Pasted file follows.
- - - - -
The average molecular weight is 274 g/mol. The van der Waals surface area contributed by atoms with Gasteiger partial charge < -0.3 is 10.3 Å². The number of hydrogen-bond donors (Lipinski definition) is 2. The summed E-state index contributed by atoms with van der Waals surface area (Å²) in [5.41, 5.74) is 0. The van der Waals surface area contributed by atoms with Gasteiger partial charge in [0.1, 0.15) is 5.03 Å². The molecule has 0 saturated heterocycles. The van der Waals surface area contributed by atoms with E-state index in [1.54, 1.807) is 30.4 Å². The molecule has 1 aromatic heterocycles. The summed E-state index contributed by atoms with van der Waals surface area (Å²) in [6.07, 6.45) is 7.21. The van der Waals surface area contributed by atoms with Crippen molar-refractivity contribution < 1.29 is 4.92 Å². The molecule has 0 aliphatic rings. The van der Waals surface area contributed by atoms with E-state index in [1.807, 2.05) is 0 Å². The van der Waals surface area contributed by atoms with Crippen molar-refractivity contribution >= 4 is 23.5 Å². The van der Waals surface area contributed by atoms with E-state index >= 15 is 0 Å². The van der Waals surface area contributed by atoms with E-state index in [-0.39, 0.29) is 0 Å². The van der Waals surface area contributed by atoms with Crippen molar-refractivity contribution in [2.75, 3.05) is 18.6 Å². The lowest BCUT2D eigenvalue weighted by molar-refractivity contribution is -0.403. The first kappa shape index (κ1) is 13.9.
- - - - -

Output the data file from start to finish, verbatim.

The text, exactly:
The average molecular weight is 274 g/mol. The van der Waals surface area contributed by atoms with Gasteiger partial charge < -0.3 is 10.3 Å². The number of hydrogen-bond donors (Lipinski definition) is 2. The summed E-state index contributed by atoms with van der Waals surface area (Å²) in [5.41, 5.74) is 0. The van der Waals surface area contributed by atoms with Gasteiger partial charge in [0.1, 0.15) is 5.03 Å². The molecule has 0 saturated heterocycles. The van der Waals surface area contributed by atoms with E-state index in [1.54, 1.807) is 30.4 Å². The molecule has 1 aromatic heterocycles. The summed E-state index contributed by atoms with van der Waals surface area (Å²) in [6.07, 6.45) is 7.21. The van der Waals surface area contributed by atoms with Crippen molar-refractivity contribution < 1.29 is 4.92 Å². The molecule has 0 aliphatic rings. The van der Waals surface area contributed by atoms with E-state index in [1.807, 2.05) is 0 Å². The van der Waals surface area contributed by atoms with Crippen molar-refractivity contribution >= 4 is 23.5 Å². The van der Waals surface area contributed by atoms with E-state index >= 15 is 0 Å². The van der Waals surface area contributed by atoms with E-state index in [-0.39, 0.29) is 0 Å². The van der Waals surface area contributed by atoms with Crippen molar-refractivity contribution in [2.75, 3.05) is 18.6 Å². The lowest BCUT2D eigenvalue weighted by molar-refractivity contribution is -0.403. The first kappa shape index (κ1) is 13.9.